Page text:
Knowledge about lupus is biased towards the severe end of the spectrum of the disease because of difficulty assembling population-based cohorts of persons with lupus. An urgent need to expand the basic epidemiologic understanding of cutaneous and systemic lupus in four content areas (i.e., natural history, treatment, health care access, and disparities) was identified by the Centers for Disease Control and Prevention. Our project addresses these needs using the unique research infrastructure of the Rochester Epidemiology Project (REP). The REP contains longitudinal data on residents of a 27-county region in Minnesota and Wisconsin. Nested within the medical record-linkage system of the REP, we have identified population-based cohorts of 583 persons with cutaneous lupus erythematosus (CLE) and 434 persons with systemic lupus erythematosus (SLE) matched by sex, age, race/ethnicity and county of residence to population-based referents without SLE or CLE. These cohorts comprise the Lupus Midwest Network (LUMEN). Through the infrastructure of the REP, LUMEN follows individuals regardless of insurance status and encompasses the full spectrum of care, from primary care clinics to tertiary specialty care, and maintains an electronic index of diagnoses and procedures from these records, including all inpatient and outpatient encounters, laboratory measures and drug prescription data. These resources coupled with a team of researchers and clinicians with decades of experience conducting population-based research provide an opportunity to leap forward in our understanding of the natural history, treatment, health care access, and disparities across the full spectrum of cutaneous and systemic lupus. Using the LUMEN population based cohorts, we aim to 1) characterize the patterns of comorbidities and their impact on outcomes among patients with SLE and CLE; 2) describe the prevalence, duration and dose of opioids in patients with SLE in general, by underlying comorbid pain conditions; 3) determine access to specialty care and preventive services in patients with SLE and CLE; and 4) examine how neighborhood socioeconomic deprivation through the area deprivation index, affects comorbidities, opioid use and access to care. We also will pilot an innovative, secure, mobile personal health platform (Hugo) that enables patients to access their information from multiple EHRs and other healthcare information sources, including pharmacy records and share it with the researchers. The Hugo platform has tremendous potential to facilitate clinical research in the registry setting. The successful use of Hugo will be proof-of-concept to apply it across multiple CDC lupus registries and transform how registry-based follow up and clinical research is conceptualized and conducted throughout the entire CDC lupus registries consortium.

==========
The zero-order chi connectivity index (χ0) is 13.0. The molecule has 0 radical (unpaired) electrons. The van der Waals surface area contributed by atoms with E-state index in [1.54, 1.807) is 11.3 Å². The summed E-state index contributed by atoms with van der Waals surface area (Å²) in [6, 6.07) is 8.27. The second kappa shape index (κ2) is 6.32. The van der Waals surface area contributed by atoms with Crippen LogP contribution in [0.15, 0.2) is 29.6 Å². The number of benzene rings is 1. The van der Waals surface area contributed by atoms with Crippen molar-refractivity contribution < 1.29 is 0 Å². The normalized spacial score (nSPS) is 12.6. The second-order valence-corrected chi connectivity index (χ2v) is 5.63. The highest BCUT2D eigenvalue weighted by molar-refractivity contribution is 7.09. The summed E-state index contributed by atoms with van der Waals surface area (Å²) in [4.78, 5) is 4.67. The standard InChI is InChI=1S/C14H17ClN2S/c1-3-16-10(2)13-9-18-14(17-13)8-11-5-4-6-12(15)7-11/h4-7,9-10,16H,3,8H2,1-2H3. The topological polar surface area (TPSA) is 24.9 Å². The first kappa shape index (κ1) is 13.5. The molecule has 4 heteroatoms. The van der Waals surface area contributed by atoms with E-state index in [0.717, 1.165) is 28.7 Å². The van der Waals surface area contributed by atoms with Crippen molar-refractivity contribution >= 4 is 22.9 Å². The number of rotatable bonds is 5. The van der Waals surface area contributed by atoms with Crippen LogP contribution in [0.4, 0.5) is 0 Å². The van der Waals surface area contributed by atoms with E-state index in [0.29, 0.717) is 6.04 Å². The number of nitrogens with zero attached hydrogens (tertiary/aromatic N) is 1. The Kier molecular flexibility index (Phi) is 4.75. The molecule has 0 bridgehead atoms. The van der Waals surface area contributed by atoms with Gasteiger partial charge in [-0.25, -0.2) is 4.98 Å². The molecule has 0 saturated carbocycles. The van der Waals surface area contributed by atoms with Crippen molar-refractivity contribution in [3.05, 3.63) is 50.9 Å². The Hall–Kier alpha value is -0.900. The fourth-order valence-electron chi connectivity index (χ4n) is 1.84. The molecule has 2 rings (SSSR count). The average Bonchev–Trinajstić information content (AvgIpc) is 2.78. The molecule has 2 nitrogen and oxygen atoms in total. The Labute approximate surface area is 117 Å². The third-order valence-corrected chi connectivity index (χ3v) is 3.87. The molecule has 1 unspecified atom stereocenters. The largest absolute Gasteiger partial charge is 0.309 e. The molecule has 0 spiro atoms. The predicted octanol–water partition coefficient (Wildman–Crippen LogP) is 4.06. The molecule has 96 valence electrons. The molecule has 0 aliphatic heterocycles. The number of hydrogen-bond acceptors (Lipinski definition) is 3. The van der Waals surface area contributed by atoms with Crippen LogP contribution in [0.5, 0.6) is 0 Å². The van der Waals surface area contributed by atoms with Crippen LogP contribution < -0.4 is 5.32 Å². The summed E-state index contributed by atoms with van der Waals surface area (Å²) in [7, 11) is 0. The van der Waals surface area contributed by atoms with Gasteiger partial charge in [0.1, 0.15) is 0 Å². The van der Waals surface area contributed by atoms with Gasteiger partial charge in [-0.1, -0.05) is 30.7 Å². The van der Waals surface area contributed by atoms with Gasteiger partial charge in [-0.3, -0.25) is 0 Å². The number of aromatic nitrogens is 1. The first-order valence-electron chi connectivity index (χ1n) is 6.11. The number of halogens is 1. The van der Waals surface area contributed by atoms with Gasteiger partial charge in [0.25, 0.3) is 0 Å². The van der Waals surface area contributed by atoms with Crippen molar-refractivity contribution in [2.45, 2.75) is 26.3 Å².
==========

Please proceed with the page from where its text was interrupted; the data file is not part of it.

The Lupus Midwest Network (LUMEN) will shed light on our understanding of how persons with systemic and cutaneous lupus accumulate multiple, interrelated chronic health conditions (multimorbidity) and how multimorbidity contributes to poor outcomes. Insights regarding opioid use in lupus and the healthcare access and gaps that persons with lupus experience will inform clinical guidelines for pain treatment in lupus and will lead to improvement in the quality of care (e.g., preventive screening and treatments). Project efforts will also explore the potential of a secure, mobile, personal health platform as an innovative registry follow up technology that can be applied across multiple lupus registries.